In Sons and Soldiers, Bruce Henderson tells the story of young Jewish refugees from the Third Reich who joined the U.S. Army after Pearl Harbor, and whose familiarity with Germany and the German language was put to use by military intelligence. In Racing against History, Rick Richman explains the unsuccessful attempts of three Zionist leaders—Chaim Weizmann, Ze’ev Jabotinsky, and David Ben-Gurion—in 1940 to raise a Jewish army in America to fight the Nazis. Reviewing the two books, Matti Friedman finds some familiar themes:
Of the three leaders in Racing against History, Weizmann, [then the head of the Zionist Organization and later the first president of Israel], was the most careful in his public utterances. He grasped the danger of the perception that world war was being waged for Jewish interests and preferred the quiet maneuver. . . . In America, he wrote, even mentioning what was happening to Jews in Europe might be “associated with warmongering.” . . .
[The Revisionist Zionist leader] Jabotinsky, [by contrast], wanted a Jewish army raised immediately and said so, even though the mainstream American Jewish leadership called him a “militarist” and published a pamphlet warning against his views. In the pages of the Forward, its editor Abraham Cahan mocked him as a “naïve person and a great fantasizer.” There was no need for Jabotinsky’s Jewish army, Cahan thought, and the Jewish problem would be solved not by a Jewish state but by an Allied victory and democracy. “If true democracy exists,” [wrote Cahan], “there is no place for anti-Semitism.” In other words, the way forward was to be American citizens and soldiers, like [those described by Henderson].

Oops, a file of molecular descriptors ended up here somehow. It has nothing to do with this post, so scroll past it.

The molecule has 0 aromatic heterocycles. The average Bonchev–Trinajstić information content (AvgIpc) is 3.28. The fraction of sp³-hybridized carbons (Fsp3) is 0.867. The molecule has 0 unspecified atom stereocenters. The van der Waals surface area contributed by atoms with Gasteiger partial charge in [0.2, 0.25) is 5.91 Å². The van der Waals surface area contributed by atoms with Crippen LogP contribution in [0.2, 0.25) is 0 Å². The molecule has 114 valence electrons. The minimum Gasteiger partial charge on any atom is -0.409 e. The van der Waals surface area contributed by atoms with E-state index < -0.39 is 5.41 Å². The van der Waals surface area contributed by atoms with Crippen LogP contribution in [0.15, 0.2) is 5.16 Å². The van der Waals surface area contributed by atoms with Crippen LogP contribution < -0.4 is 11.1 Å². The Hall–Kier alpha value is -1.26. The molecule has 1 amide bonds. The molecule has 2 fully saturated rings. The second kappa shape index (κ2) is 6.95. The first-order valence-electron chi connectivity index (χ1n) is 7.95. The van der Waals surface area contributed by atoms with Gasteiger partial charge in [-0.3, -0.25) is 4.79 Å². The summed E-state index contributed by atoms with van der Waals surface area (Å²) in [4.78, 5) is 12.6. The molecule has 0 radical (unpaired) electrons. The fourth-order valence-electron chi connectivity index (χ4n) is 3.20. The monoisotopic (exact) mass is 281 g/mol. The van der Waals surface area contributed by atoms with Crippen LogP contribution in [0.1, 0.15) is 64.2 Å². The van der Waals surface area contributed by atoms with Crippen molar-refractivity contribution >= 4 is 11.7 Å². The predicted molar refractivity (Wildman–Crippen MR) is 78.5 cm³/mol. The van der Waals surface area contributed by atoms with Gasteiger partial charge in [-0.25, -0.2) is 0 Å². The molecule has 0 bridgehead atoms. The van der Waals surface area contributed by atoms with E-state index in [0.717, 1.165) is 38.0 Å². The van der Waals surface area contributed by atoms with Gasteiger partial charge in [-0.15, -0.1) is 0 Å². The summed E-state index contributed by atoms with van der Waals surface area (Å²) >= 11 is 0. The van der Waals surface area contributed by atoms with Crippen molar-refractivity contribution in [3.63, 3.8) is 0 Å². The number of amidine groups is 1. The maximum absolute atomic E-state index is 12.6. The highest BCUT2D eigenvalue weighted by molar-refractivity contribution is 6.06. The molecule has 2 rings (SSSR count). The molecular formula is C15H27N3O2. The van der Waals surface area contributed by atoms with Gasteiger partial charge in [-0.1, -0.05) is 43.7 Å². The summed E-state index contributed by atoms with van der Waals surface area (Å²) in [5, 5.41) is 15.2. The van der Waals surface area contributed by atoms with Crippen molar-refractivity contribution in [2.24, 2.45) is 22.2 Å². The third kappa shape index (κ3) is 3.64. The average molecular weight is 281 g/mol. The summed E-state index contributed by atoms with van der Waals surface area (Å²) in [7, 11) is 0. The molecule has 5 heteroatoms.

Recent events in Europe and America would seem to suggest that anti-Semitism does, in fact have a place in democracy. . . . The old idea of “Jewish warmongering,” about which Weizmann was so careful in 1940, is still current, as evidenced by the flap in September over a tweet by Valerie Plame, the former CIA agent, suggesting just that. And though the Zionist plan succeeded and there is a Jewish army, the normalization of the Jews has failed to materialize and their existential fears continue.
Read more at Jewish Review of Books
More about: Abraham Cahan, Anti-Semitism, Chaim Weizmann, History & Ideas, World War II, Ze'ev Jabotinsky, Zionism